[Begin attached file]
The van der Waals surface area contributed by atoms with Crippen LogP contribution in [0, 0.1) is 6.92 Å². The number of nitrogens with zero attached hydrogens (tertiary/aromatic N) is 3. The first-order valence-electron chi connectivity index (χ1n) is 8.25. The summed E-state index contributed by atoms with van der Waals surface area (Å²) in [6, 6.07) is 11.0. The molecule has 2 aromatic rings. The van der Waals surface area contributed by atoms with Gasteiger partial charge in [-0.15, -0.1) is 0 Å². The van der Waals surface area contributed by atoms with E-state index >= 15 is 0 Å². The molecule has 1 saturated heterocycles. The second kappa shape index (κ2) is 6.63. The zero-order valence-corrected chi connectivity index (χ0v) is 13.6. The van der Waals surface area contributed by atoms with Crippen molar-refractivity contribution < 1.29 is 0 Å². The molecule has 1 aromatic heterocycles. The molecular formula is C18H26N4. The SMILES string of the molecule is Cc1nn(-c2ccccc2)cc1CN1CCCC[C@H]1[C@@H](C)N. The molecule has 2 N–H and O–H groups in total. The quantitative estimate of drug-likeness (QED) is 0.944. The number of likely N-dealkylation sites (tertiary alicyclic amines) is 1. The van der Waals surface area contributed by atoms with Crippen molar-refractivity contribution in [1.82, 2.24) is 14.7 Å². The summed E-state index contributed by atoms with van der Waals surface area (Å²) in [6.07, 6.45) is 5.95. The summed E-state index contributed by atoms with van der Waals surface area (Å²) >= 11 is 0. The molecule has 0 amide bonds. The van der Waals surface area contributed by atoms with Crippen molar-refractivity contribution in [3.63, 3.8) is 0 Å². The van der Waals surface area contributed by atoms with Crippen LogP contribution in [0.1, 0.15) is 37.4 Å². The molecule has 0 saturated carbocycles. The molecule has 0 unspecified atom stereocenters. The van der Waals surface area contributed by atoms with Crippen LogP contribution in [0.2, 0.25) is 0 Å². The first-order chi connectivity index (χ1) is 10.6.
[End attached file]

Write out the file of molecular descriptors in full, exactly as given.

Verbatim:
The van der Waals surface area contributed by atoms with Crippen LogP contribution in [0, 0.1) is 6.92 Å². The number of nitrogens with zero attached hydrogens (tertiary/aromatic N) is 3. The first-order valence-electron chi connectivity index (χ1n) is 8.25. The summed E-state index contributed by atoms with van der Waals surface area (Å²) in [6, 6.07) is 11.0. The molecule has 2 aromatic rings. The van der Waals surface area contributed by atoms with Gasteiger partial charge in [-0.15, -0.1) is 0 Å². The van der Waals surface area contributed by atoms with E-state index >= 15 is 0 Å². The molecule has 1 saturated heterocycles. The second kappa shape index (κ2) is 6.63. The zero-order valence-corrected chi connectivity index (χ0v) is 13.6. The van der Waals surface area contributed by atoms with Crippen molar-refractivity contribution < 1.29 is 0 Å². The molecule has 1 aromatic heterocycles. The molecular formula is C18H26N4. The SMILES string of the molecule is Cc1nn(-c2ccccc2)cc1CN1CCCC[C@H]1[C@@H](C)N. The molecule has 2 N–H and O–H groups in total. The quantitative estimate of drug-likeness (QED) is 0.944. The number of likely N-dealkylation sites (tertiary alicyclic amines) is 1. The van der Waals surface area contributed by atoms with Crippen molar-refractivity contribution in [1.82, 2.24) is 14.7 Å². The summed E-state index contributed by atoms with van der Waals surface area (Å²) in [6.07, 6.45) is 5.95. The summed E-state index contributed by atoms with van der Waals surface area (Å²) >= 11 is 0. The molecule has 0 amide bonds. The van der Waals surface area contributed by atoms with Crippen molar-refractivity contribution in [3.63, 3.8) is 0 Å². The van der Waals surface area contributed by atoms with Crippen LogP contribution in [0.1, 0.15) is 37.4 Å². The molecule has 0 saturated carbocycles. The molecule has 0 unspecified atom stereocenters. The van der Waals surface area contributed by atoms with Crippen LogP contribution in [0.2, 0.25) is 0 Å². The first-order chi connectivity index (χ1) is 10.6.